His lyrical genius expressed in Su gulab roi mei deuthum…is worthy heir to the legacy of Mehmood Gami and Rasul Mir. His Ad na se roudum panes tam  echoes our greatest Sufi poetry and could well be sung in Sufi gatherings if people didn’t get misled by the outward appearance of Rahi and could see the essential connection between art and saintliness. His poem Zindagi  is supremely lucid and an apt statement about our existential predicament. 
Rahi is a poet of heights and depths and that explains why he is not easily accessible. Reading Rahi, one gets a peep into almost everything important that engages modern mind and  that calls for response from a truly representative or universal poet.  Appropriating all the paths mankind has in approaching the ultimate questions of truth or reality – philosophy, mysticism, religion and poetry – Rahi gives us a poetry that will need generations to explore in all its riches.
He recovers from the modern wasteland of spirit something of the Sacred to illumine the dark odyssey that life has become today. Rahi’s faith consists in opening up to the Mystery that is the Divine or Sacred grounding everything he finds life in its essence while duly acknowledging our inability to have a proper dialogue with it ( thus resulting in his essentially tragic but not despairing vision) in the sense that one could ecstatically sing with Rumi or Hafiz. However, he has enough faith to make an address to It: “Chi yus chuk ti su, moan faryad boaz” reminding one of a chorus in Aeschylus addressing the Greek God “ Zeus:  whatever he may be.” Like this Zeus, the Sacred of Rahi  “constitutes  the hidden and unrepresentable background that sustains all the meaningful practices of the culture.”  How can we otherwise explain his exquisite Na’at  and tributes to Marsia. One can unearth such a deep and powerful conception of the sacred in “Rahi, the gossaen” Rahi who writes exquisite Na’at, Rahi who, in Kakaseque vein, finds hard to decode the language in which God talks to us.
He is the poet of future. Contemporaries have only admired him so far from a distance leaving the job of mining into his riches to the future generation as secularization and nihilism make their impact feel on a wider scale in the youth. I wish Rahi lives for another 50 years to see his work being appreciated across the world and a number of monuments raised in his honour.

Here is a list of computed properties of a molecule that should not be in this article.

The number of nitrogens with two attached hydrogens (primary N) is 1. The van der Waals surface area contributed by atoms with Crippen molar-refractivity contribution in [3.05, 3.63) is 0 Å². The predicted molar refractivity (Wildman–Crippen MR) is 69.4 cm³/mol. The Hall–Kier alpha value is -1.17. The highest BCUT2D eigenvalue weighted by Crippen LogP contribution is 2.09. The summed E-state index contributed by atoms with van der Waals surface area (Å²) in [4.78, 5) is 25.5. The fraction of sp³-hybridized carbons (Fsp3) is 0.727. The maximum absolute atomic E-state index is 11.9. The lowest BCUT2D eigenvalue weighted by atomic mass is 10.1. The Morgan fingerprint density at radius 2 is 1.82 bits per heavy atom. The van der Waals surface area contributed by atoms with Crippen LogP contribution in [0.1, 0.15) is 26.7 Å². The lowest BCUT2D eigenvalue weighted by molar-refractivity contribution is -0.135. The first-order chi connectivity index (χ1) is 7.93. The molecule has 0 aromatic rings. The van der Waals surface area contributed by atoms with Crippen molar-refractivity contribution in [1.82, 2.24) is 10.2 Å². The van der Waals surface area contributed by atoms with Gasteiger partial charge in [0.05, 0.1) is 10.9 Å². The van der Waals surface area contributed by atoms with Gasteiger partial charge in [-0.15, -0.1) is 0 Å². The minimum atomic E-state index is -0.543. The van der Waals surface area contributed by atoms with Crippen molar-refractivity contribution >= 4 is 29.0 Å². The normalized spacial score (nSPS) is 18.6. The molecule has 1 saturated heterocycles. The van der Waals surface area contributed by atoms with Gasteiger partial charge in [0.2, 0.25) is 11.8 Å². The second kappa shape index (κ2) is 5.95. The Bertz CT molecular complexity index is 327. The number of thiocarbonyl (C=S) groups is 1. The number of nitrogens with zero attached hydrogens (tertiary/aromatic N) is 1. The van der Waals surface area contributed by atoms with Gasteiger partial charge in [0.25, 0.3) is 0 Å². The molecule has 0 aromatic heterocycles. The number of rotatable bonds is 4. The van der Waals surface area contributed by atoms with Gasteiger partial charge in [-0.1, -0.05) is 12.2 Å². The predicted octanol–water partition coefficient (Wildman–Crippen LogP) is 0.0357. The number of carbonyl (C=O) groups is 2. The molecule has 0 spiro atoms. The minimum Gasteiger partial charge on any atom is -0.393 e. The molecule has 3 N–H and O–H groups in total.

Here many critics have confounded the man and the artist in Rahi; his great art redeems him if he needs this redemption. He is not a saint; he is an artist. The best of Rahi is unsaid; I hope we can decipher it between the lines he has bequeathed us. Rahi is a phenomenon. No reader of him can claim to have exhausted his riches. He is too subtle, profound and polysemic to let you sleep complacently after trying to read him.
We don’t have Kulliyati Rahi and I hope someday we will have it along with the translation in some major world languages. Rahi is modern Kashmiri literature’s daektik.
Tail Piece:
  I wait – I kept waiting till the last moment of Kamil Sahib as well – for special series of lectures and other interactive sessions with Rahi Sahib to be organized by tens of cultural and literary organizations including Kashmiri Department and J &K Academy of Art, Culture and Languages.
We need to revive a tradition associated with Sufi poets and Pirs whom mureeds make best use of – every week a gathering in their honour and during other days creating occasions for them to speak – for trying to extract from Rahi what he has to offer. Some people are too important to be allowed to stay with their families only.
Once Rahi Sahib used to regularly come to Kashmir University on  Thursdays. Now that tradition too has gone. So where will Rahi lovers and students and scholars meet him?